Besides connections, Sakurai's Digital Media provides wireless voice interface applications, crucial for making voice services and Internet use safe, convenient, and legal in the vehicle environment. "Obviously, car navigation systems in Japan are extremely commonplace, and this is one of the first applications. Voice interfaces are another technology we need for cars," says David Collier, a developer at streaming media development house PacketVideo. As a result, voice input and recognition is a key component of the Cellport 3000 product. The company has partnered with Belgium-based Lernout & Hauspie for its voice recognition technology, but Digital Media hopes to be called upon to provide voice apps (L&H recently announced a major rehabilitation plan due to financial difficulties blamed on its Korean subsidiary).

An interesting aspect of Cellport's mobile server is the connection to the vehicle's internal systems. The server converts vehicle network protocols to TCP/IP, the language of Internet communications. This effectively puts the car itself, rather than just the people in the car, on the Internet, and it enables some very interesting -- and potentially valuable -- applications. Say you suddenly remember you left your car headlights on. You could shut them off remotely using the Web browser on your cellphone or PC. "There's so much potential once you put the right infrastructure in place, because then [developing for a car follows] the [standard] Web development model. There are millions of people out there who can do development in that environment very quickly and in a very specialized manner," says Cisco's Pelton.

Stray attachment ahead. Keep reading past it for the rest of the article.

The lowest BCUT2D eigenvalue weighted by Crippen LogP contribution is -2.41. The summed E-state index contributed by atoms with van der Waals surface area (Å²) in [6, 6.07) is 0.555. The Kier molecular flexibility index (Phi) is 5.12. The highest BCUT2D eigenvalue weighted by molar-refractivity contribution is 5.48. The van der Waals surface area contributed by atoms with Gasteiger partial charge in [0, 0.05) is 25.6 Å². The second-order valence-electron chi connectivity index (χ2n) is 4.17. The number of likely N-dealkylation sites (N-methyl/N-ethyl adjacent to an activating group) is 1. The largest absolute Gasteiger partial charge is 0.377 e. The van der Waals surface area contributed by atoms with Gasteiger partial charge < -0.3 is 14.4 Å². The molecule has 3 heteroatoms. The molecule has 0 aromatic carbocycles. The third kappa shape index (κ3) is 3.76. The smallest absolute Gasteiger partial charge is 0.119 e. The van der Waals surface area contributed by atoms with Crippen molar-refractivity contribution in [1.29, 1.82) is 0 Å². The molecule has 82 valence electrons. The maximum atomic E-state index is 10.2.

The server will also feature Cellport's most recent patented addition, LinkSelect, a communications application that automatically chooses the most appropriate wireless link at any given time (based on factors such as data type, cost, and location). Wireless links can vary from cellular to 802.11, a high-speed, short-range wireless LAN protocol commonly used for fleet management and tracking. According to Pelton, a sample consumer application for 802.11 might be pulling into a gas station that has an 802.11 transmitter and downloading MP3 music while gassing up, then paying for the gas and music files electronically via the link. The system also enables P2P (car2car?) applications that permit people in different cars to interact, much like Internet chatroom or CB radio users would.

The company has yet to make any revenue in Japan; it has been busy establishing new partnerships. The ultimate goal is to have the mobile server and hands-free station as a standard feature in new vehicles. According to Cellport, this is an extended process that takes car manufacturers at least two to three years to implement, and the wait could be even longer. "I think it's going to be some time before we see common telematics standards and an open vehicle LAN architecture agreed to by global or even regional auto-makers," adds analyst Lawrence.

In the near term, the company's focus is on establishing the hands-free product in Japan and on Cellport USA's IPO (planned for late 2001 or early 2002). Pelton observes that despite some impressive individual applications, the current reality of Japanese telematics is that it's still single-platform (in-car navigation) and lacks openness, and is therefore difficult to build applications for. Another problem is that carmakers have little communications service experience, while wireless carriers, application developers, and content providers have limited knowledge of the vehicle environment. Partnerships across this telematics value chain must be built, and Cellport Japan's challenge is to bridge this divide. It hopes, though, that the gap dividing the car and the dot-car in Japan is a relatively narrow one.